As the regular season progressed we saw the Detroit Lions secondary turn into a revolving door to the point where they would sign a guy and he would start. However not only would he start but he would get hurt that very same week! Also guys like Phillip Buchanon and Anthony Henry who were healthy would get rotated in and out of games to to their lackluster play.
The Detroit Lions linebackers and offensive lineman would see the same kind of rotation dictated by their play. I liked that aspect of the team, if somebody wasn't playing well they were taken out of the game in favor of somebody else. My only question is why didn't that same philosophy apply to quarterback, wide receiver, and to a certain extent kick returner?
When Matthew Stafford was healthy enough to start then he should have but there were a few games he had to miss due to injury. The first o which happened at the end of the Lions week four game at Chicago. During week five and six Daunte Culpepper got the start at Quarterback.
Culpepper proceeded to show everybody that he was washed up and couldn't throw a deep pass to save his life. It was during the week six game at Green Bay that I figured would assure that Culpepper never started another game as a Detroit Lion.
Culpepper was 6 of 14 for 48 yards and an interception. Once Culpepper went down with an injury Drew Stanton came into the game and threw five passes for 11 yards and two interceptions. Looking solely at the numbers it would appear that Culpepper had the better day, but you have to look at the big picture to truly understand why Stanton should have been elevated over Culpepper on the depth chart after this game.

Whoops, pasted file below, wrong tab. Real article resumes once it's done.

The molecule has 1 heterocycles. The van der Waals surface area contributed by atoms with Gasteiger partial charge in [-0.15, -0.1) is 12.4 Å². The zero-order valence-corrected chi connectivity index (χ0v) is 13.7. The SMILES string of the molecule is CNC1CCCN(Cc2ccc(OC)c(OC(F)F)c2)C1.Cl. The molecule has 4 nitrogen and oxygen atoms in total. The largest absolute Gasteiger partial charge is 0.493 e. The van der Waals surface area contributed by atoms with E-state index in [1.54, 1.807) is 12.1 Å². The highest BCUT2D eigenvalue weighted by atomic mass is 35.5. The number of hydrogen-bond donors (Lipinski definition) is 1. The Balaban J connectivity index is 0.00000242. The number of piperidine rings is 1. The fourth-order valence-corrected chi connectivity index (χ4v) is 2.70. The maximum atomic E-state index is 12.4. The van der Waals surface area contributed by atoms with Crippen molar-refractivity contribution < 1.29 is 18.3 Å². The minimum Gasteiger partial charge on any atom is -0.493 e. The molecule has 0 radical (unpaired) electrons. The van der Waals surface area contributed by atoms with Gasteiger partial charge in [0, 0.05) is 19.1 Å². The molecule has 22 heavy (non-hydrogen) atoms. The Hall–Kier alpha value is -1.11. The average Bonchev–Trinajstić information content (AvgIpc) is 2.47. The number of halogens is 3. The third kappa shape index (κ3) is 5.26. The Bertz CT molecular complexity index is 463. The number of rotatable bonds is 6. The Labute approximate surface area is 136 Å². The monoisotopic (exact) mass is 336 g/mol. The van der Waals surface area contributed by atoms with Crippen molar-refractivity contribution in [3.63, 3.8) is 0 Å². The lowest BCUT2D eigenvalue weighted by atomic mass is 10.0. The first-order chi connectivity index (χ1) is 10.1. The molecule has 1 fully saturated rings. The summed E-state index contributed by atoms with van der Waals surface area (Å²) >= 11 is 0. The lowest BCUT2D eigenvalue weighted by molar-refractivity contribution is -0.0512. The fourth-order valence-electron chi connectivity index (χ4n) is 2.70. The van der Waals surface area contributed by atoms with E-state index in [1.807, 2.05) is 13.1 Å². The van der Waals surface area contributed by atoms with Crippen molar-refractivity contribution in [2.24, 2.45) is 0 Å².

Culpepper had his glory days when he was in Scott Linehan's system so he should have been able to run the Detroit Lions offense in his sleep, which it looked like he was at times. Culpepper also got the benefit of being able to practice and play preseason games the first and second string offense. Stanton on the other hand hasn't been in Linehan's system until this year and spent most of his time practicing with the the teams backups.
With all that being said after Stanton came into the Green Bay game the team looked unbelievably better on offense. Staton actually had some down field passes and had the offense moving the ball well. His first interception came after a pass bounced right off the hands of Brandon Pettigrew, he really can't be blamed for that one.